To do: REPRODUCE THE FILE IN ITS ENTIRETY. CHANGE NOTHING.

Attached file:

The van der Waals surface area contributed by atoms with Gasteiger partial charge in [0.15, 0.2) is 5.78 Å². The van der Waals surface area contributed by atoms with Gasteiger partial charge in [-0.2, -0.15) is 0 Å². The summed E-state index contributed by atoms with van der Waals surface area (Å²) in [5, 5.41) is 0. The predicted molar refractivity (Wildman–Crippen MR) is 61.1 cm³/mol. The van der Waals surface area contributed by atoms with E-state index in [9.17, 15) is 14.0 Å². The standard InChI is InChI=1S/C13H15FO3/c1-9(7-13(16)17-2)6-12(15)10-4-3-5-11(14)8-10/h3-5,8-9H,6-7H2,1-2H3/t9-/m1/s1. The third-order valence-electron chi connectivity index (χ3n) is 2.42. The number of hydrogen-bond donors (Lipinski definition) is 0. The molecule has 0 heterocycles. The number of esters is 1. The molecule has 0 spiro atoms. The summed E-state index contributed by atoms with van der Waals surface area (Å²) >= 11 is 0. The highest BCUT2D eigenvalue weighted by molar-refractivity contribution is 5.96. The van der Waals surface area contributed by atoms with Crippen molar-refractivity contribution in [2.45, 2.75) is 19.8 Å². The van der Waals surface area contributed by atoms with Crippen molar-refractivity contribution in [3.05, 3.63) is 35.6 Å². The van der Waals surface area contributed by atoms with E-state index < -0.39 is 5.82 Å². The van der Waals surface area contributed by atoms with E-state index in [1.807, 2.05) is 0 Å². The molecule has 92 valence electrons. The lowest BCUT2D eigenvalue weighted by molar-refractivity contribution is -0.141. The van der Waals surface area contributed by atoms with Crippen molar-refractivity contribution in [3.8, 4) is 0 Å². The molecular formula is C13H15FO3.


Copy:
The van der Waals surface area contributed by atoms with Gasteiger partial charge in [0.15, 0.2) is 5.78 Å². The van der Waals surface area contributed by atoms with Gasteiger partial charge in [-0.2, -0.15) is 0 Å². The summed E-state index contributed by atoms with van der Waals surface area (Å²) in [5, 5.41) is 0. The predicted molar refractivity (Wildman–Crippen MR) is 61.1 cm³/mol. The van der Waals surface area contributed by atoms with E-state index in [9.17, 15) is 14.0 Å². The standard InChI is InChI=1S/C13H15FO3/c1-9(7-13(16)17-2)6-12(15)10-4-3-5-11(14)8-10/h3-5,8-9H,6-7H2,1-2H3/t9-/m1/s1. The third-order valence-electron chi connectivity index (χ3n) is 2.42. The number of hydrogen-bond donors (Lipinski definition) is 0. The molecule has 0 heterocycles. The number of esters is 1. The molecule has 0 spiro atoms. The summed E-state index contributed by atoms with van der Waals surface area (Å²) >= 11 is 0. The highest BCUT2D eigenvalue weighted by molar-refractivity contribution is 5.96. The van der Waals surface area contributed by atoms with Crippen molar-refractivity contribution in [2.45, 2.75) is 19.8 Å². The van der Waals surface area contributed by atoms with Crippen molar-refractivity contribution in [3.05, 3.63) is 35.6 Å². The van der Waals surface area contributed by atoms with E-state index < -0.39 is 5.82 Å². The van der Waals surface area contributed by atoms with E-state index in [1.807, 2.05) is 0 Å². The molecule has 92 valence electrons. The lowest BCUT2D eigenvalue weighted by molar-refractivity contribution is -0.141. The van der Waals surface area contributed by atoms with Crippen molar-refractivity contribution in [3.8, 4) is 0 Å². The molecular formula is C13H15FO3.